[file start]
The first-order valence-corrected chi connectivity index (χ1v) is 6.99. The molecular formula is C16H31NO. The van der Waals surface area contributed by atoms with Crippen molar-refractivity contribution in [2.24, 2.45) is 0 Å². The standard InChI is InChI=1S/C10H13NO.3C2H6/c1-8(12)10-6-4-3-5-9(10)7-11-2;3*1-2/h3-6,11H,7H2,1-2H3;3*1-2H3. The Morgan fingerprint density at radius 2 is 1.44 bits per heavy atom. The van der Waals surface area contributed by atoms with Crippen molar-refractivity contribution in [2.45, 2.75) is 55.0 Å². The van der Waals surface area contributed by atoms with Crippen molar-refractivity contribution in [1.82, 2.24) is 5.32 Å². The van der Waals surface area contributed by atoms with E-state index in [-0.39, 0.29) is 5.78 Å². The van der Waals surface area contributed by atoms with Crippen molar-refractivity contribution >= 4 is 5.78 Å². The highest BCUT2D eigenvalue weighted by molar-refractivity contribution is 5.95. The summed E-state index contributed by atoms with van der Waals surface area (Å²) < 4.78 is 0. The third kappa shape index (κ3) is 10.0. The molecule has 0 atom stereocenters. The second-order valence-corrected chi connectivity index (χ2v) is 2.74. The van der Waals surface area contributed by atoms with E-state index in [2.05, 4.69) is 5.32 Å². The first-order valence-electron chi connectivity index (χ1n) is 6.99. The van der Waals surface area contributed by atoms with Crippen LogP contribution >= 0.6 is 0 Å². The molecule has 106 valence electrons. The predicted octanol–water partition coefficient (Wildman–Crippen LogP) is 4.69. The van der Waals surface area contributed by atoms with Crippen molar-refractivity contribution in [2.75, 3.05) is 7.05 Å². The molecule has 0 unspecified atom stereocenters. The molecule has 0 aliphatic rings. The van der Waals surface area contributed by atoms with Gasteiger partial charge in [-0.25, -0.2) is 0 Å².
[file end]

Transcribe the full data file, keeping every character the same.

The first-order valence-corrected chi connectivity index (χ1v) is 6.99. The molecular formula is C16H31NO. The van der Waals surface area contributed by atoms with Crippen molar-refractivity contribution in [2.24, 2.45) is 0 Å². The standard InChI is InChI=1S/C10H13NO.3C2H6/c1-8(12)10-6-4-3-5-9(10)7-11-2;3*1-2/h3-6,11H,7H2,1-2H3;3*1-2H3. The Morgan fingerprint density at radius 2 is 1.44 bits per heavy atom. The van der Waals surface area contributed by atoms with Crippen molar-refractivity contribution in [2.45, 2.75) is 55.0 Å². The van der Waals surface area contributed by atoms with Crippen molar-refractivity contribution in [1.82, 2.24) is 5.32 Å². The van der Waals surface area contributed by atoms with E-state index in [-0.39, 0.29) is 5.78 Å². The van der Waals surface area contributed by atoms with Crippen molar-refractivity contribution >= 4 is 5.78 Å². The highest BCUT2D eigenvalue weighted by molar-refractivity contribution is 5.95. The summed E-state index contributed by atoms with van der Waals surface area (Å²) < 4.78 is 0. The third kappa shape index (κ3) is 10.0. The molecule has 0 atom stereocenters. The second-order valence-corrected chi connectivity index (χ2v) is 2.74. The van der Waals surface area contributed by atoms with E-state index in [2.05, 4.69) is 5.32 Å². The first-order valence-electron chi connectivity index (χ1n) is 6.99. The van der Waals surface area contributed by atoms with Crippen LogP contribution >= 0.6 is 0 Å². The molecule has 106 valence electrons. The predicted octanol–water partition coefficient (Wildman–Crippen LogP) is 4.69. The van der Waals surface area contributed by atoms with Crippen molar-refractivity contribution in [2.75, 3.05) is 7.05 Å². The molecule has 0 unspecified atom stereocenters. The molecule has 0 aliphatic rings. The van der Waals surface area contributed by atoms with Gasteiger partial charge in [-0.25, -0.2) is 0 Å².